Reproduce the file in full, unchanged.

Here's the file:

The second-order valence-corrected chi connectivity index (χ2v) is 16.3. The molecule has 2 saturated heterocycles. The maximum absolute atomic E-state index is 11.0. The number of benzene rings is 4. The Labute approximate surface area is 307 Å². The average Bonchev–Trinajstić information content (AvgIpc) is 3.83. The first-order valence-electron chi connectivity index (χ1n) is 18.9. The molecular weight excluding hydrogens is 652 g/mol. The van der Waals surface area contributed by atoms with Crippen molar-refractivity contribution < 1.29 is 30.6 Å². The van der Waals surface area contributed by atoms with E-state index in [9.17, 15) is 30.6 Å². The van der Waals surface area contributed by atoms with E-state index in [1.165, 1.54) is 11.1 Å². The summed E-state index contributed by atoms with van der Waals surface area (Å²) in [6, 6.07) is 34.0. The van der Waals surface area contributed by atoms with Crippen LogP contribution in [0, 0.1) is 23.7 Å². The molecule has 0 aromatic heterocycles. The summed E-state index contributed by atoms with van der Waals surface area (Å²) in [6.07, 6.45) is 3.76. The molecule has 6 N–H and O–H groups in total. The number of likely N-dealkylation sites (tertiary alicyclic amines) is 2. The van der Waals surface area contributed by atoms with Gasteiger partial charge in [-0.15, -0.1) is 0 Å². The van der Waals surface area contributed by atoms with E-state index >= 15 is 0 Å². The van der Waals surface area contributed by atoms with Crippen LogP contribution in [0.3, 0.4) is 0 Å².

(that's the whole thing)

The second-order valence-corrected chi connectivity index (χ2v) is 16.3. The molecule has 2 saturated heterocycles. The maximum absolute atomic E-state index is 11.0. The number of benzene rings is 4. The Labute approximate surface area is 307 Å². The average Bonchev–Trinajstić information content (AvgIpc) is 3.83. The first-order valence-electron chi connectivity index (χ1n) is 18.9. The molecular weight excluding hydrogens is 652 g/mol. The van der Waals surface area contributed by atoms with Crippen molar-refractivity contribution < 1.29 is 30.6 Å². The van der Waals surface area contributed by atoms with E-state index in [9.17, 15) is 30.6 Å². The van der Waals surface area contributed by atoms with E-state index in [1.165, 1.54) is 11.1 Å². The summed E-state index contributed by atoms with van der Waals surface area (Å²) in [6, 6.07) is 34.0. The van der Waals surface area contributed by atoms with Crippen LogP contribution in [0, 0.1) is 23.7 Å². The molecule has 0 aromatic heterocycles. The summed E-state index contributed by atoms with van der Waals surface area (Å²) in [6.07, 6.45) is 3.76. The molecule has 6 N–H and O–H groups in total. The number of likely N-dealkylation sites (tertiary alicyclic amines) is 2. The van der Waals surface area contributed by atoms with Gasteiger partial charge in [-0.15, -0.1) is 0 Å². The van der Waals surface area contributed by atoms with E-state index >= 15 is 0 Å². The van der Waals surface area contributed by atoms with Crippen LogP contribution in [0.3, 0.4) is 0 Å².